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Chronic Wasting Disease is out of Control

February 1, 2016

February 2016 Wild Lands Advocate article by Joanna Skrajny

If you’ve grown up in Alberta I can guarantee you know somebody that hunts. For me, that somebody is my father. Our family has a long history of enjoying the outdoors and our history includes foraging and eating food that nature provides us with. Although I never hunted myself, I have had plenty of experience with foraging and fishing. As a kid, I cherished these trips and treated mushroom picking as an extreme game of hide and go seek. As I got older, I grew to realize that those long car trips to go fishing or foraging were just another excuse to spend a day together as a family outside. It was (and still is) humbling to go into this expansive wilderness and realize just how vulnerable and fragile you are, to realize just how easily you could get lost, or hurt, and be hundreds of miles from any sort of help.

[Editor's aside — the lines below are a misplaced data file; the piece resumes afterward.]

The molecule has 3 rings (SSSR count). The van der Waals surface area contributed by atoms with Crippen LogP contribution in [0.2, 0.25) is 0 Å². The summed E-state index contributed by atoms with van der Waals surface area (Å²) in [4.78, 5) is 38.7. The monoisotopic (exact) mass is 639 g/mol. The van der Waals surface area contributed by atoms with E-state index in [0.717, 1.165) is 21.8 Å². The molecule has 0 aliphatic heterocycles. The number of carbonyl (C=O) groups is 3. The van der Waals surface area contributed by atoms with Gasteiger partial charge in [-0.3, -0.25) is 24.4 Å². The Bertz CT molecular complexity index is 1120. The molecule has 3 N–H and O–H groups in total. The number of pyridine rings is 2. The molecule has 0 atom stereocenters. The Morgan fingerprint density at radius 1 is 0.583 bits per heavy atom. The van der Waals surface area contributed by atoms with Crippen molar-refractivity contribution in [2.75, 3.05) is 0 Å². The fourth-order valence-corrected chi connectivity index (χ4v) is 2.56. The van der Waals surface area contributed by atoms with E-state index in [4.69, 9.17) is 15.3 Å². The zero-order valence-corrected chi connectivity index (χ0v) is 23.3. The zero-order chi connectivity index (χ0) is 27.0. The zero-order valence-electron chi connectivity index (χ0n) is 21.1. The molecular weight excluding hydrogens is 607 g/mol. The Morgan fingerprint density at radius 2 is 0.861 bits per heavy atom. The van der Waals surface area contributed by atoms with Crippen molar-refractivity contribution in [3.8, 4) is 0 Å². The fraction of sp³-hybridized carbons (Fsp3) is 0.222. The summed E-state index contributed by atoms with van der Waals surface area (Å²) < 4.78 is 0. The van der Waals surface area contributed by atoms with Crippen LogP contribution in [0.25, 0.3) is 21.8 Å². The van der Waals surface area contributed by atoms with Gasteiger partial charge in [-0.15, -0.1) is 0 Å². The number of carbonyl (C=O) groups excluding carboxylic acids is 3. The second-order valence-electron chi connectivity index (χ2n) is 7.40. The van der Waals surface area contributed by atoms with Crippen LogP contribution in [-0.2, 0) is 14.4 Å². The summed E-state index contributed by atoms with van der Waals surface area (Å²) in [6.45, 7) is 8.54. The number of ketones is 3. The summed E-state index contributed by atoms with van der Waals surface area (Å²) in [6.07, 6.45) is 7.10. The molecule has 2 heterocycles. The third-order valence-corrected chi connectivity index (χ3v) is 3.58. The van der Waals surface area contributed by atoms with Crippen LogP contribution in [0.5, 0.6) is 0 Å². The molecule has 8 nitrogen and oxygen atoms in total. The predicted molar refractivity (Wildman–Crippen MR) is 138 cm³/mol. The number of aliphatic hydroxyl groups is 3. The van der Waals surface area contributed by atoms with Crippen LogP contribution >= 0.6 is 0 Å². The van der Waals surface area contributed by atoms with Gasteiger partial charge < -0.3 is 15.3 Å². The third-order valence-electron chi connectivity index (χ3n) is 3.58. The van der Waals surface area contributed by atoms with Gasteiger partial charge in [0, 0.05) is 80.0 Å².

To read a full pdf of the article, click here

There is an urgent need to engage people with nature. All aspects of it. Not just the pretty bears and cute snakes. Also the realities of it, the death, struggles, and pain. Not only are people losing touch with nature, they are losing touch with the realities of nature.
- Clayton Lamb, January 2018
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